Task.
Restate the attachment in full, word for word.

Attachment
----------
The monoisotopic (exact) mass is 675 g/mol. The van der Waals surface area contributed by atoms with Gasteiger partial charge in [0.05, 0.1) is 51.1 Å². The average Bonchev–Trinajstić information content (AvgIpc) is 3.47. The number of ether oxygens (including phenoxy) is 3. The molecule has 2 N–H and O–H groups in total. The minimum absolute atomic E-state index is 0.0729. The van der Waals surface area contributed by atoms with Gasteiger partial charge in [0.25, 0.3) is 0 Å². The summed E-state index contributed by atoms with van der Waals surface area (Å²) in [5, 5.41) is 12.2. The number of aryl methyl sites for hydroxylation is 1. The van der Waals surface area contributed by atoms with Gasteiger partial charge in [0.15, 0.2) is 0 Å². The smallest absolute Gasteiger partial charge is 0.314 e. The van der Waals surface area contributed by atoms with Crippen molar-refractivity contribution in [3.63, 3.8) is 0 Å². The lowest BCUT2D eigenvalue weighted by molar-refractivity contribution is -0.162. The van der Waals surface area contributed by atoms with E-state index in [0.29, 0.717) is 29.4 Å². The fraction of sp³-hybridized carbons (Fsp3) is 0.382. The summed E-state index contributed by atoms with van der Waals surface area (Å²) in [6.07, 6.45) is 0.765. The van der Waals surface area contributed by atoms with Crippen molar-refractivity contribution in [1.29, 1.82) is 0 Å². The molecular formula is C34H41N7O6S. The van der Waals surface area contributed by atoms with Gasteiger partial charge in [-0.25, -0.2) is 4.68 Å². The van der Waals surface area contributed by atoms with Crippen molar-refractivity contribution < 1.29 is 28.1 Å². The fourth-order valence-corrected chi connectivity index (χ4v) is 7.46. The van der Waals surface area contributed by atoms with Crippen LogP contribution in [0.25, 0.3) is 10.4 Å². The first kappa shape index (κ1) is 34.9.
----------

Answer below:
The monoisotopic (exact) mass is 675 g/mol. The van der Waals surface area contributed by atoms with Gasteiger partial charge in [0.05, 0.1) is 51.1 Å². The average Bonchev–Trinajstić information content (AvgIpc) is 3.47. The number of ether oxygens (including phenoxy) is 3. The molecule has 2 N–H and O–H groups in total. The minimum absolute atomic E-state index is 0.0729. The van der Waals surface area contributed by atoms with Gasteiger partial charge in [0.25, 0.3) is 0 Å². The summed E-state index contributed by atoms with van der Waals surface area (Å²) in [5, 5.41) is 12.2. The number of aryl methyl sites for hydroxylation is 1. The van der Waals surface area contributed by atoms with Gasteiger partial charge in [0.15, 0.2) is 0 Å². The smallest absolute Gasteiger partial charge is 0.314 e. The van der Waals surface area contributed by atoms with Crippen molar-refractivity contribution in [3.63, 3.8) is 0 Å². The lowest BCUT2D eigenvalue weighted by molar-refractivity contribution is -0.162. The van der Waals surface area contributed by atoms with E-state index in [0.29, 0.717) is 29.4 Å². The fraction of sp³-hybridized carbons (Fsp3) is 0.382. The summed E-state index contributed by atoms with van der Waals surface area (Å²) in [6.07, 6.45) is 0.765. The van der Waals surface area contributed by atoms with Crippen molar-refractivity contribution in [1.29, 1.82) is 0 Å². The molecular formula is C34H41N7O6S. The van der Waals surface area contributed by atoms with Gasteiger partial charge in [-0.25, -0.2) is 4.68 Å². The van der Waals surface area contributed by atoms with Crippen molar-refractivity contribution < 1.29 is 28.1 Å². The fourth-order valence-corrected chi connectivity index (χ4v) is 7.46. The van der Waals surface area contributed by atoms with Crippen LogP contribution in [0.25, 0.3) is 10.4 Å². The first kappa shape index (κ1) is 34.9.